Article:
The Commercial Success of Innovations: an Econometric Analysis at the Firm Level in French Manufacturing
This paper offers some empirical evidence on how do product and process innovations affect manufacturing sales and exports. Accounting for differences in technological opportunities between industries, and the “market pull” or “technology push” nature of firms’ innovations, we explain the share of new products in total sales and exports by the innovation types firms have implemented. The data come from the French Ministry of Industry’s Innovation survey 1986–1990. The left-hand variables are the sales revenues and the export revenues of the firms that are attributable to products introduced within the last 5 years. Given that the survey reports only interval data, our estimates were obtained by maximum likelihood on the ordered probit model. The following results are obtained: (i) The contribution of products less than 5 years old is lower to overall exports than to total sales but the innovative content is stronger in exports than in domestic sales; (ii) The greater the underlying technological opportunities, the less successful are product imitations; (iii) Both domestic sales and exports are mostly made of product improvements; (iv) Firm size has a positive effect on innovation output only when the technological opportunity is strong.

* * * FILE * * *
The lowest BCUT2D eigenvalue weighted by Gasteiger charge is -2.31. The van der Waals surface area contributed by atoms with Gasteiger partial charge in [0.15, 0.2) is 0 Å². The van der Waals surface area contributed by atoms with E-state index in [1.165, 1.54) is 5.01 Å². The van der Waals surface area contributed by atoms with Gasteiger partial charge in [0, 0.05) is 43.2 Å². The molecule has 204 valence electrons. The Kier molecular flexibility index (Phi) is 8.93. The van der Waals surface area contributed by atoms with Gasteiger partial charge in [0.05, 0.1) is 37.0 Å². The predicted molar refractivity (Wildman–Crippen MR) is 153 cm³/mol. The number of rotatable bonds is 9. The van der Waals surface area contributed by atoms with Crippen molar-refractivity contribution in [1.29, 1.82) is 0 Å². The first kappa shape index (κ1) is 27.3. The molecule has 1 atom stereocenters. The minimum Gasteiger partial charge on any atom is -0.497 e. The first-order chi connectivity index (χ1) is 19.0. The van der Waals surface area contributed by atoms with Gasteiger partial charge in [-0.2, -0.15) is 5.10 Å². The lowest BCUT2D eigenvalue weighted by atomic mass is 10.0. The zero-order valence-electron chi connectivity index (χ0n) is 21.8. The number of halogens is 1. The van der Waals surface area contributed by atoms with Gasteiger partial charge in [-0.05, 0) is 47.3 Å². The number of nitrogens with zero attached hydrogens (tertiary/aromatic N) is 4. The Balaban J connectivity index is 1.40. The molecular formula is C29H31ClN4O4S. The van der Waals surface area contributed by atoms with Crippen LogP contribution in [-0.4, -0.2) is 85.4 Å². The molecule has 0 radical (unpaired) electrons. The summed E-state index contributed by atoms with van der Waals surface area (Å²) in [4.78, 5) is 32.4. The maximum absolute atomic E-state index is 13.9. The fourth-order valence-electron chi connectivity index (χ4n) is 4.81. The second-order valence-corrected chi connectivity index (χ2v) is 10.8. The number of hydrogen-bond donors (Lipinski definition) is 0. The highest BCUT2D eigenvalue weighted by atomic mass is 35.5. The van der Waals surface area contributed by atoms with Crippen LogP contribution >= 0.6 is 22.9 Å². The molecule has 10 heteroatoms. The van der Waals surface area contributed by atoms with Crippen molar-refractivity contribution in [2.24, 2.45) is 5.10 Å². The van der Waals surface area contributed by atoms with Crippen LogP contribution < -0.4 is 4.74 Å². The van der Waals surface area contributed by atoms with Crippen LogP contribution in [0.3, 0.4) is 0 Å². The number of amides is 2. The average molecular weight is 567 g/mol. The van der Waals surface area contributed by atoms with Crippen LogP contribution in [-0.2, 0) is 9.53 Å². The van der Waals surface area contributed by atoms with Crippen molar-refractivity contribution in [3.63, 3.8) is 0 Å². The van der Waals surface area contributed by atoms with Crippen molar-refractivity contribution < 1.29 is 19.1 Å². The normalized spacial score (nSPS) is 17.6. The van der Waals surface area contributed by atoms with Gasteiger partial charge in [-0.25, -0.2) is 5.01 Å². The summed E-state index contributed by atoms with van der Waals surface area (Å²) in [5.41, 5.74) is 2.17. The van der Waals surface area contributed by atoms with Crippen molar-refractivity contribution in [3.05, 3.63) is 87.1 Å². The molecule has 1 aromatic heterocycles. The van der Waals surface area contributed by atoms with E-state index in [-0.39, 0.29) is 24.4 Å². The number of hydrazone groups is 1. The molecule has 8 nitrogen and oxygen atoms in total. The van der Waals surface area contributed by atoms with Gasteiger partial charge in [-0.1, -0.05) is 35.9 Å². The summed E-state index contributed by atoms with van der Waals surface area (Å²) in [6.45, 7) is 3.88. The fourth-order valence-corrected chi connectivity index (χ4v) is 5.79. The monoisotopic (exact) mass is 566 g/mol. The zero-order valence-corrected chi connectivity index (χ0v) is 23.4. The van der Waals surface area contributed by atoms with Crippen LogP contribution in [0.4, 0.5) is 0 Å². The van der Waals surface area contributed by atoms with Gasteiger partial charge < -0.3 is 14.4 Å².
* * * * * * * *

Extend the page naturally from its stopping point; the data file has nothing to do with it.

KeywordsProcess Innovation Product Innovation Total Sale Commercial Success Sales Revenue
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